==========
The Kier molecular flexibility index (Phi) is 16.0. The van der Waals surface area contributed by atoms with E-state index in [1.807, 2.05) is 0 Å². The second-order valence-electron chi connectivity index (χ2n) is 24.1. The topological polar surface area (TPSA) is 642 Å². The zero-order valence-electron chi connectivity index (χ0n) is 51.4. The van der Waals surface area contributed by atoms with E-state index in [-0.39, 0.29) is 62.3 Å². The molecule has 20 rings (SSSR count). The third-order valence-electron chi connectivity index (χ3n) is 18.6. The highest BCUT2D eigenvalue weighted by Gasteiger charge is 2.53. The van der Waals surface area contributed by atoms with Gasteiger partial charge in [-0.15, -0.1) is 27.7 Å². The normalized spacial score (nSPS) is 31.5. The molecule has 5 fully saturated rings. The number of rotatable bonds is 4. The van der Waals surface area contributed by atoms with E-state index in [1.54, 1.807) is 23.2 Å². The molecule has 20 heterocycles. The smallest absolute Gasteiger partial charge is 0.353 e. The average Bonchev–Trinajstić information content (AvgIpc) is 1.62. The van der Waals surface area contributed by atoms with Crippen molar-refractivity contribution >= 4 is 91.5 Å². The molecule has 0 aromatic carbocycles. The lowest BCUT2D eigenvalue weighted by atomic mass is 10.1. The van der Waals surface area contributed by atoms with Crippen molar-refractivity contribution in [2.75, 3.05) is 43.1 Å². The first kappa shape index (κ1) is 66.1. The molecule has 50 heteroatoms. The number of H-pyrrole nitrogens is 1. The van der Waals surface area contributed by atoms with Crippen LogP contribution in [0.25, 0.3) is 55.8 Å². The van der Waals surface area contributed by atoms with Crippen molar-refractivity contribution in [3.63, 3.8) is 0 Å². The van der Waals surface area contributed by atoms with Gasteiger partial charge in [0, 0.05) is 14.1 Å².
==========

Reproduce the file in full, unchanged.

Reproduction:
The Kier molecular flexibility index (Phi) is 16.0. The van der Waals surface area contributed by atoms with E-state index in [1.807, 2.05) is 0 Å². The second-order valence-electron chi connectivity index (χ2n) is 24.1. The topological polar surface area (TPSA) is 642 Å². The zero-order valence-electron chi connectivity index (χ0n) is 51.4. The van der Waals surface area contributed by atoms with E-state index in [-0.39, 0.29) is 62.3 Å². The molecule has 20 rings (SSSR count). The third-order valence-electron chi connectivity index (χ3n) is 18.6. The highest BCUT2D eigenvalue weighted by Gasteiger charge is 2.53. The van der Waals surface area contributed by atoms with Gasteiger partial charge in [-0.15, -0.1) is 27.7 Å². The normalized spacial score (nSPS) is 31.5. The molecule has 5 fully saturated rings. The number of rotatable bonds is 4. The van der Waals surface area contributed by atoms with E-state index in [1.54, 1.807) is 23.2 Å². The molecule has 20 heterocycles. The smallest absolute Gasteiger partial charge is 0.353 e. The average Bonchev–Trinajstić information content (AvgIpc) is 1.62. The van der Waals surface area contributed by atoms with Crippen molar-refractivity contribution >= 4 is 91.5 Å². The molecule has 0 aromatic carbocycles. The lowest BCUT2D eigenvalue weighted by atomic mass is 10.1. The van der Waals surface area contributed by atoms with Crippen molar-refractivity contribution in [2.75, 3.05) is 43.1 Å². The first kappa shape index (κ1) is 66.1. The molecule has 50 heteroatoms. The number of H-pyrrole nitrogens is 1. The van der Waals surface area contributed by atoms with Crippen LogP contribution in [0.25, 0.3) is 55.8 Å². The van der Waals surface area contributed by atoms with Crippen molar-refractivity contribution in [3.63, 3.8) is 0 Å². The van der Waals surface area contributed by atoms with Gasteiger partial charge in [0, 0.05) is 14.1 Å².